My son, Thom, and I took a trip to the Pennsylvania Farm Show last week — a family tradition, and one that is inevitably changing, as it always has. Last year, all three of my boys went to the Show with me. This year, Finn had a conflicting evening class, and Izzie needed to complete a midterm project. Traditions change, I understand that, and one day my sons will likely take their children to the Farm Show, just as my dad took me.

Family Time II

The Farm Show our Big Event for January. How big? Big, and not just for us. This is Pennsylvania’s unofficial State Fair, the result of all the county fairs of the past year and held in Harrisburg, the state capitol. Imagine 23 acres of "fair" under one roof. The Farm Show is the largest and oldest indoor agricultural show in America — 101 shows to date.


Nearly half a million people come to the show each year, and many of them are farmers. Many, however, are not. For them, this may be the first time they see where their food actually comes from. Thom and I overheard someone excitedly talking about a sow and piglets on display. Thom couldn’t help but chuckle at the wonder in their voices. All I could say was, "You have to remember, that’s the first time they’ve ever seen a living, breathing pork chop." It’s true; when your chops come from the supermarket, a live hog is something to see.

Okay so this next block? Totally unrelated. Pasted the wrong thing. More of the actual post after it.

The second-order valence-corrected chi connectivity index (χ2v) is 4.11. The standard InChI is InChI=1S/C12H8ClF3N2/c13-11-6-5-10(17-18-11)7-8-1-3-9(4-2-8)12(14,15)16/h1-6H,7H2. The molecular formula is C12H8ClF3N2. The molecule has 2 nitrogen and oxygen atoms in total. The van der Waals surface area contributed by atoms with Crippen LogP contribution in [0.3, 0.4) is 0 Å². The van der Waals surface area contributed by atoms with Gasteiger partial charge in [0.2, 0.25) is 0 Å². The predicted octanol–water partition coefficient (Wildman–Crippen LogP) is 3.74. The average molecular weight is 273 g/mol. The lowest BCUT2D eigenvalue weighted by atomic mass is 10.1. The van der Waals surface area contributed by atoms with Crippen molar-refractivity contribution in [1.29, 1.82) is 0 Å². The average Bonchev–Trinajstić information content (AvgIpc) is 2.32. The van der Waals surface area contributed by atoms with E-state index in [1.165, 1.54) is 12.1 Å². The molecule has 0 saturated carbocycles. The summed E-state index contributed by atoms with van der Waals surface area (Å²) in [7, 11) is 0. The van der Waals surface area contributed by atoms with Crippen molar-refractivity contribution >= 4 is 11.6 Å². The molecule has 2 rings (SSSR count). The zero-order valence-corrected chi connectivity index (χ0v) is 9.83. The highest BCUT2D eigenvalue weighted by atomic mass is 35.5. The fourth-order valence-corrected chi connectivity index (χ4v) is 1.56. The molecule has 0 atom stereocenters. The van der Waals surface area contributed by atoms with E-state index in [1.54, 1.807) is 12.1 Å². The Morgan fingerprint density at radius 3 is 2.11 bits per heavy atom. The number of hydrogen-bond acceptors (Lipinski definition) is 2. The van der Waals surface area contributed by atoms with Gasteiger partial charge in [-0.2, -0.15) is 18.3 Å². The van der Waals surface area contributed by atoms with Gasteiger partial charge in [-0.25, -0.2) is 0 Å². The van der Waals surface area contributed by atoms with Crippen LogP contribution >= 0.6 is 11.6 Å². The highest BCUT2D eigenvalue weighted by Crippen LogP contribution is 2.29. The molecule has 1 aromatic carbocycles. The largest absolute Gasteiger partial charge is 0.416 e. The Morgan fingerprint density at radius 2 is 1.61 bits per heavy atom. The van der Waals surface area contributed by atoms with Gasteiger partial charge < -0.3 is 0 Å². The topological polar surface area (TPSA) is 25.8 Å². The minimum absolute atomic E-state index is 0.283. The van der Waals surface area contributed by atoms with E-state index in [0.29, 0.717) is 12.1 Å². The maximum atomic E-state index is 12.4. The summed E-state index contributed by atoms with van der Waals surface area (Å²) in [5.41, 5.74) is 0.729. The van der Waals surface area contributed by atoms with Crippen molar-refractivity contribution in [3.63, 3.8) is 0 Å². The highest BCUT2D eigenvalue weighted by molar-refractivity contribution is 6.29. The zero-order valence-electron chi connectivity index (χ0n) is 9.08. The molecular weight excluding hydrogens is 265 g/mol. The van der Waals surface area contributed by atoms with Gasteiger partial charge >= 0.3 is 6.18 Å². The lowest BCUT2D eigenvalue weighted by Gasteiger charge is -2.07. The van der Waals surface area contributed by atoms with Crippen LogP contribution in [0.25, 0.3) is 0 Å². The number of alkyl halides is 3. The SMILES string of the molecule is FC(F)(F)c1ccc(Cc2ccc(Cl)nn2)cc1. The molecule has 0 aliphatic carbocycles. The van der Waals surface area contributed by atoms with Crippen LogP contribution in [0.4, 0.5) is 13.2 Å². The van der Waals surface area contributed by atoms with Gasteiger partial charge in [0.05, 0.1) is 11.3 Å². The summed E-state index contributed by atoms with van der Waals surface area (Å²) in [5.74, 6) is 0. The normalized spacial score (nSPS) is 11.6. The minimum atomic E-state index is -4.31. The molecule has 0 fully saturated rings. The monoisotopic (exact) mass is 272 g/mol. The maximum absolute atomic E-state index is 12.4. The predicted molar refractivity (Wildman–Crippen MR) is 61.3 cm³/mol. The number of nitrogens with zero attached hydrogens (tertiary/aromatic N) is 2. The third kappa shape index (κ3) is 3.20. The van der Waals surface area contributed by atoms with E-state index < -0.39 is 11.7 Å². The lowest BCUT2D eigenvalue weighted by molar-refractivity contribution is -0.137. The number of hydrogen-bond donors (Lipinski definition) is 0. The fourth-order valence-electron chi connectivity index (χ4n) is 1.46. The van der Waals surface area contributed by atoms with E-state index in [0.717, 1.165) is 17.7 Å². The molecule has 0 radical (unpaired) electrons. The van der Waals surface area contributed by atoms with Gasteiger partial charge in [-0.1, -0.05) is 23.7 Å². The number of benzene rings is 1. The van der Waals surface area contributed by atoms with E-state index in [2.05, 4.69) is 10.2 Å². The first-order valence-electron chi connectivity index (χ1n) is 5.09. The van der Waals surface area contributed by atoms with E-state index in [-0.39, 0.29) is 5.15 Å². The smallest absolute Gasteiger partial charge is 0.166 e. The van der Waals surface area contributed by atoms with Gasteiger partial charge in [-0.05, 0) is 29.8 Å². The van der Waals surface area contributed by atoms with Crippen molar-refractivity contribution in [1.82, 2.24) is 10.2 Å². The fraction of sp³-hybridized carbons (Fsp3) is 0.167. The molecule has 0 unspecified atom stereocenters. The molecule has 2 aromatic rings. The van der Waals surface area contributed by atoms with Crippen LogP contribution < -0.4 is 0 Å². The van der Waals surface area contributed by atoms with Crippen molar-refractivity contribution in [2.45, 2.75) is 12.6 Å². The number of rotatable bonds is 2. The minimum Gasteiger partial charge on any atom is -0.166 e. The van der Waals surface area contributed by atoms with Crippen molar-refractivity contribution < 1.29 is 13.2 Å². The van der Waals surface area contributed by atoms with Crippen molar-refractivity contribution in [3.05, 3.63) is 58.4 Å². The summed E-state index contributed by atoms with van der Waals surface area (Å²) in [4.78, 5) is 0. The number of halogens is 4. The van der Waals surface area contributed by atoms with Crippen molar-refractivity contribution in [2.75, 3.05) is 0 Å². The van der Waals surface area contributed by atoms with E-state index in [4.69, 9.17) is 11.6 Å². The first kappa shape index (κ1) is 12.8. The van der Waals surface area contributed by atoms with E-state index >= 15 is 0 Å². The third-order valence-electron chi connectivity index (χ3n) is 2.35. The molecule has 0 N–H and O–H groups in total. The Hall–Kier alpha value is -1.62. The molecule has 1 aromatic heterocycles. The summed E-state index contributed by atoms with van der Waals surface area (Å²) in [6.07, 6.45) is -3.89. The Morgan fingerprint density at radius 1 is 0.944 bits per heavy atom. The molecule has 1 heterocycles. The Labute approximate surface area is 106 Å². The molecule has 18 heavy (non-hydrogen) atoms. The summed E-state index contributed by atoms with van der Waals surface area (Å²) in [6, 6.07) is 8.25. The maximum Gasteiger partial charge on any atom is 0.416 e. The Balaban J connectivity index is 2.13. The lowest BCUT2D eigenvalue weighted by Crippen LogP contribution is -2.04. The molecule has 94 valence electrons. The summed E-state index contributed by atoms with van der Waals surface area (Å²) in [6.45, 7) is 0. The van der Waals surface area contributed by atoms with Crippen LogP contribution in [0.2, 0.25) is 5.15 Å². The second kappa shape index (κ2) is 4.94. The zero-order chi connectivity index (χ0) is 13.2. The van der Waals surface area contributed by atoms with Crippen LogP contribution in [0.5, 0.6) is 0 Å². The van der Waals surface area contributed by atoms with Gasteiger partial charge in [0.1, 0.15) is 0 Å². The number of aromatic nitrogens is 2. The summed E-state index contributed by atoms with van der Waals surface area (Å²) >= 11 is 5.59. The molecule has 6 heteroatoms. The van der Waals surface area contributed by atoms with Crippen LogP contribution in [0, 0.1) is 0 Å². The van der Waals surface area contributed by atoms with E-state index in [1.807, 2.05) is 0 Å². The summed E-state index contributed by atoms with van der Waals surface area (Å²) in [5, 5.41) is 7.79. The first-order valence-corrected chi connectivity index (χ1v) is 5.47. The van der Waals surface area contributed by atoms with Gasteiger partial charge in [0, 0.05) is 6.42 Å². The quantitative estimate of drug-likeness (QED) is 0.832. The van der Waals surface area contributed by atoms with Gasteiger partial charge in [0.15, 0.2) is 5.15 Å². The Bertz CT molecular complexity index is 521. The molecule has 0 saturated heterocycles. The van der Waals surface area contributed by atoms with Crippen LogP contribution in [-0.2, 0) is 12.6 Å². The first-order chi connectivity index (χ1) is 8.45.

At the Sculpture

Speaking of food, Farm Show food is not to be missed. True to the Show’s mission — yet surprising in today’s global economy — from the pizzas and chicken potpies to maple syrup cotton candy and baked russet potatoes, all of the food served comes from Pennsylvania. All of it. There’s no way to sample everything in just one trip. Most years we get the potato donuts and apple cider. This year, we split a blooming onion and pulled pork nachos, with milkshakes for dessert.

Horse Pull

I can’t describe the entire Farm Show in one blog post, so I won’t try. Between livestock-like dairy and beef cattle, goats, chickens, draft horses, rabbits, ducks, and alpacas; events like truck-and-tractor pulls, square dancing, rodeos, and sheep-to-shawl competitions; and youth projects like photography, sewing, rocketry, and small animal husbandry; you’ll tire of reading the list long before I even reach the middle. These photos are just a small taste of all you can see if you visit.

Bee Amazed

These family traditions help us stay connected to each other and to our heritage. I grew up on a working farm; my sons did not. Thanks to things like the Farm Show and county fair, they still know where food really comes from.


The funny thing about family traditions is that they change; it can’t be helped. Once I moved out on my own, I no longer went to the Farm Show with Dad; instead I went on my own or with friends. As always, life had a way of getting in the way. When the boys were little, I started taking them whenever work and weather allowed. Now they are growing up; two are in college, the third in high school, and their schedules cause conflict as often as mine does. I don’t foresee too many more father-son Farm Show trips to come, and that’s as it should be. I only hope that when their time comes, they continue to take their children to see "living, breathing pork chops."

Hand in Hand